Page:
Monday 2 December, 11:00 - Priority booking for Patrons and multi-buy purchases of 10+ concerts
Wednesday 4 December, 11:00 - Priority booking for Friends and multi-buy purchases of 5+ concerts
Monday 9 December, 11:00 - General booking
Priority booking for multi-buy purchases by telephone only
Students free admission at the door
Professor Laura Tunbridge – University of Oxford
Beethoven Great and Small
Size may not be everything in Beethoven's music, but its greatness tends to be implicitly associated with works on a grand scale. That is, though, to underestimate those smaller pieces that might demonstrate different aspects of his musical approach. In this talk I will consider the relationship between Beethoven maximus and minimus, through a series of music examples chosen from throughout his lifetime.
Professor Daniel Leech-Wilkinson – King’s College, London
Treating Beethoven as Shakespeare
For two centuries it has seemed fruitful to compare Beethoven and Shakespeare, the Zeuses of our musical and theatrical pantheons. We worship them and seek to perform their works: in search of ways to live better lives we cherish their texts for the guidance they offer. This talk examines the ideologies underlying the radically opposed ways in which we do these things. As well as discussing ethical issues we’ll consider what would be the artistic and commercial effects of performing Beethoven as we perform Shakespeare and vice versa, testing ideas with examples. And we’ll ask what the comparison tells us about the morality of classical music performance, including the comfortable home it provides for structural prejudice. What does it mean in this context to claim Beethoven as liberator? Or is he really our most dangerous prisoner?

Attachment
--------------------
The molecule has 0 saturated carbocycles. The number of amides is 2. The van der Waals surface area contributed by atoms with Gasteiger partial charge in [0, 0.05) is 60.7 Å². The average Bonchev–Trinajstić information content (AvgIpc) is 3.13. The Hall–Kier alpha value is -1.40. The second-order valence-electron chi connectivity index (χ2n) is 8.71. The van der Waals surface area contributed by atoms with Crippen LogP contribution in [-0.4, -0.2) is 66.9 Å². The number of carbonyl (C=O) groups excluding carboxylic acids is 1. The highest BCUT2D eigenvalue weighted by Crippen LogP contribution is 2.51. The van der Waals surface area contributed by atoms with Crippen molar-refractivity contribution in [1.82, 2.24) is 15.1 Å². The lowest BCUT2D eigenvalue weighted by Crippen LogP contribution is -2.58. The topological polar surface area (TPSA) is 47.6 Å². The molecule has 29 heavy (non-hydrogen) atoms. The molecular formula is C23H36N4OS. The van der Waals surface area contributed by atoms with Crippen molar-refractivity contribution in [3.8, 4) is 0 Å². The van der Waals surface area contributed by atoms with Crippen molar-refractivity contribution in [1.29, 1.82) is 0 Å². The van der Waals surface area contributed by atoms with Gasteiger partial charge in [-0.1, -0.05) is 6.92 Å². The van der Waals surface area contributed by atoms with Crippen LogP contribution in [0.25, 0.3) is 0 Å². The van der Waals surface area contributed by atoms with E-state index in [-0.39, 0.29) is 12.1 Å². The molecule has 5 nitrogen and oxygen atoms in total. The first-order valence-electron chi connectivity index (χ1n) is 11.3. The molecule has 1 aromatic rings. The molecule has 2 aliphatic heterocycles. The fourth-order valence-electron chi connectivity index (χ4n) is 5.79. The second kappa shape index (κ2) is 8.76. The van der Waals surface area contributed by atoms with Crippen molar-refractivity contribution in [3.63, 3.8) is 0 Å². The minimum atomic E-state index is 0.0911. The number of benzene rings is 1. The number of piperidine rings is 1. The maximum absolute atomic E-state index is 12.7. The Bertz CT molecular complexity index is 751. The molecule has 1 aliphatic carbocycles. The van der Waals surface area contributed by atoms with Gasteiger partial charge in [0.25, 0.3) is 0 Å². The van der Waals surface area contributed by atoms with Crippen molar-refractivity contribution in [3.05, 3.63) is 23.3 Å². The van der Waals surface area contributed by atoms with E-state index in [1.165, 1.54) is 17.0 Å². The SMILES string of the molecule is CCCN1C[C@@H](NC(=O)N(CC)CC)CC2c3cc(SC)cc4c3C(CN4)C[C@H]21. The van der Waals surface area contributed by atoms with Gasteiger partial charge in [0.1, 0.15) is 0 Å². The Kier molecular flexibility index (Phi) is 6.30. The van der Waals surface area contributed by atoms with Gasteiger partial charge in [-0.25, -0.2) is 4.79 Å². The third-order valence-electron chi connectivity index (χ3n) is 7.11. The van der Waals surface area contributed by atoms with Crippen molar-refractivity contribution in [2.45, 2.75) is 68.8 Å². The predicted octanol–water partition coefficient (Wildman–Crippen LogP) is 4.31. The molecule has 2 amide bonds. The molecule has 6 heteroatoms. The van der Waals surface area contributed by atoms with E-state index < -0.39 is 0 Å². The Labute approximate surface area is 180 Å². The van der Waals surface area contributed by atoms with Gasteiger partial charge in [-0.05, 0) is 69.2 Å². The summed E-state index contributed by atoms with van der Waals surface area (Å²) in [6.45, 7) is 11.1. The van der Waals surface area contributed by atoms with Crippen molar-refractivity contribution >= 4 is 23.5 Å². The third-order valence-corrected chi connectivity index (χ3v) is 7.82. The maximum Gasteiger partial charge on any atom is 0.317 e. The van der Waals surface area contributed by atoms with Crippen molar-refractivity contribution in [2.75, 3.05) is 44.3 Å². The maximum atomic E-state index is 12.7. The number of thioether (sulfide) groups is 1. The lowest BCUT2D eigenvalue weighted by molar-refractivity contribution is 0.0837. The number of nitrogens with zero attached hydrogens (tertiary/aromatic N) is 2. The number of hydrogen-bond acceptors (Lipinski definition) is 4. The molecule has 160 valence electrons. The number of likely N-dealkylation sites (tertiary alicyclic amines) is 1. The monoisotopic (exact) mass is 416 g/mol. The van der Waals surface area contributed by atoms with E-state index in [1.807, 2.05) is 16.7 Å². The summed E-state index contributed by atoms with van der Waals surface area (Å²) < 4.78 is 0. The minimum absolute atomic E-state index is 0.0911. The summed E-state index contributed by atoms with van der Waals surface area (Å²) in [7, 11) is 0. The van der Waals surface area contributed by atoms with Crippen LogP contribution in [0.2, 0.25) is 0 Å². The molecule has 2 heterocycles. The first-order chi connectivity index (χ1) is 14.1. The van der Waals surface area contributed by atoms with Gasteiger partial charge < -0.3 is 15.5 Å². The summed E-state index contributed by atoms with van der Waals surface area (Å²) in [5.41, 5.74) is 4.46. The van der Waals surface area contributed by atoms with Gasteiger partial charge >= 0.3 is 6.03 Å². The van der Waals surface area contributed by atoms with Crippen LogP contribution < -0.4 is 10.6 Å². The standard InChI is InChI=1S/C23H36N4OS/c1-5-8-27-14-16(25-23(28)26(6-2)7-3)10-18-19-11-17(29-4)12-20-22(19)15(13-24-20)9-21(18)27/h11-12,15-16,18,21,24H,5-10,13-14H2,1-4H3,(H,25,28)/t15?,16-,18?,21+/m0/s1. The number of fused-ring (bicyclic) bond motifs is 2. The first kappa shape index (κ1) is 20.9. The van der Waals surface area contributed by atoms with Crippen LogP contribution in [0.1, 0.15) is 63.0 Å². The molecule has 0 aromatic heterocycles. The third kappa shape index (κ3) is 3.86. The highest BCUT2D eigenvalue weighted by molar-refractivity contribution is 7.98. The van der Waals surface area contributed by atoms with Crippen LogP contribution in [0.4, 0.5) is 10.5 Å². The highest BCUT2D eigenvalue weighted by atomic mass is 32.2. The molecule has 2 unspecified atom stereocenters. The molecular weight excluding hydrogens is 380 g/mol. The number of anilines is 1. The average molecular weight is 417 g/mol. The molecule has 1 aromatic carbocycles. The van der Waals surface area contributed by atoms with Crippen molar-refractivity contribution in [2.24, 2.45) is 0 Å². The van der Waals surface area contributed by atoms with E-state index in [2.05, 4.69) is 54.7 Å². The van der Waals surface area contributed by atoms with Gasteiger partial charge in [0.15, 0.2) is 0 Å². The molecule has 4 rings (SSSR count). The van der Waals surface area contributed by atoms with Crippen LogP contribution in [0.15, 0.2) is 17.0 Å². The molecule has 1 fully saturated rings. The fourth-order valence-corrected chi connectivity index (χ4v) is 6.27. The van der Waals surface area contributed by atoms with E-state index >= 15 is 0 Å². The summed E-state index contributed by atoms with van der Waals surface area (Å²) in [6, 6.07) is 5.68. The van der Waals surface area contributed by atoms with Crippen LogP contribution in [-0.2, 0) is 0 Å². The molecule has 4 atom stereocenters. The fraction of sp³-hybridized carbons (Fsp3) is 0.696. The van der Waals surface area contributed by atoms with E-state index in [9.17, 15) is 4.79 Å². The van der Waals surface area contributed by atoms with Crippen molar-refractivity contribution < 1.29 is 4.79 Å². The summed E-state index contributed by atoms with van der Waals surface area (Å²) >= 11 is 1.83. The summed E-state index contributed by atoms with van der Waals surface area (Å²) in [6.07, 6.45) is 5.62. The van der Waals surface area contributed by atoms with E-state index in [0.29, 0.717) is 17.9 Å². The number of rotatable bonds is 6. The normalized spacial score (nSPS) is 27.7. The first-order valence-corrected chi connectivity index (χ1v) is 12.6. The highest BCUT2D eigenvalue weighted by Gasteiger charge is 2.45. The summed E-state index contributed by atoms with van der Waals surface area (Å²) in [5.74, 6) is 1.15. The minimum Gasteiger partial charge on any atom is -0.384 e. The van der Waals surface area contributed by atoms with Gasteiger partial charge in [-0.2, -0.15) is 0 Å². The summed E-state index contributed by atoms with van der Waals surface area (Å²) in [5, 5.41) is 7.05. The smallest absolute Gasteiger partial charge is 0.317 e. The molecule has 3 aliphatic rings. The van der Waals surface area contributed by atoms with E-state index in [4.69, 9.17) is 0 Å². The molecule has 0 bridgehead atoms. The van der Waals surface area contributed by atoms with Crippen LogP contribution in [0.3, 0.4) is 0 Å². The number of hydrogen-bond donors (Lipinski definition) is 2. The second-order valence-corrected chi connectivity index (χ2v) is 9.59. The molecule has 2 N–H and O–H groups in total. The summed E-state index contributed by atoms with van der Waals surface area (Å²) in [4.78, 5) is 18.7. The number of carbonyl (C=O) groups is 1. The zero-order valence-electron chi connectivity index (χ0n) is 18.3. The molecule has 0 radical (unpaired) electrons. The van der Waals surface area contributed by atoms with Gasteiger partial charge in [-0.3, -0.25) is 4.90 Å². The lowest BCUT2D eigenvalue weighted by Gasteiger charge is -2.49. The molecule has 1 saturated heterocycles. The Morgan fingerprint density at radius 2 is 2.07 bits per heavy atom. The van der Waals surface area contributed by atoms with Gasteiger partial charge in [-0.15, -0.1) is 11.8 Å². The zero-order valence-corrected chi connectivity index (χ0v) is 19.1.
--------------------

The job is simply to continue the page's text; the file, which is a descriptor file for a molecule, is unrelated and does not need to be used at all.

Professor Dr Christine Siegert – Beethoven Haus Bonn
Gender and Space in Beethoven’s Incidental Music to Johann Wolfgang von Goethe’s ‘Egmont’
In Johann Wolfgang von Goethe's tragedy ‘Egmont’, the two protagonists are clearly defined by space: The title role is situated in the public sphere, even his execution - which is now shown on stage - is held on the market place of Brussels. The space of the female protagonist Klärchen, on the other hand, is at the private home. However, she is trying to overcome these limitations, but in vain: Her attempt to convince the citizens of Brussels to rise up and free the imprisoned Egmont fails miserably.
In my paper, I will explore how Beethoven's incidental music defines gendered space. On the one hand, it reinforces the gender differences of Goethe's play, on the other hand I would like to focus on the possibilities Beethoven shows to transgress the gendered limitations.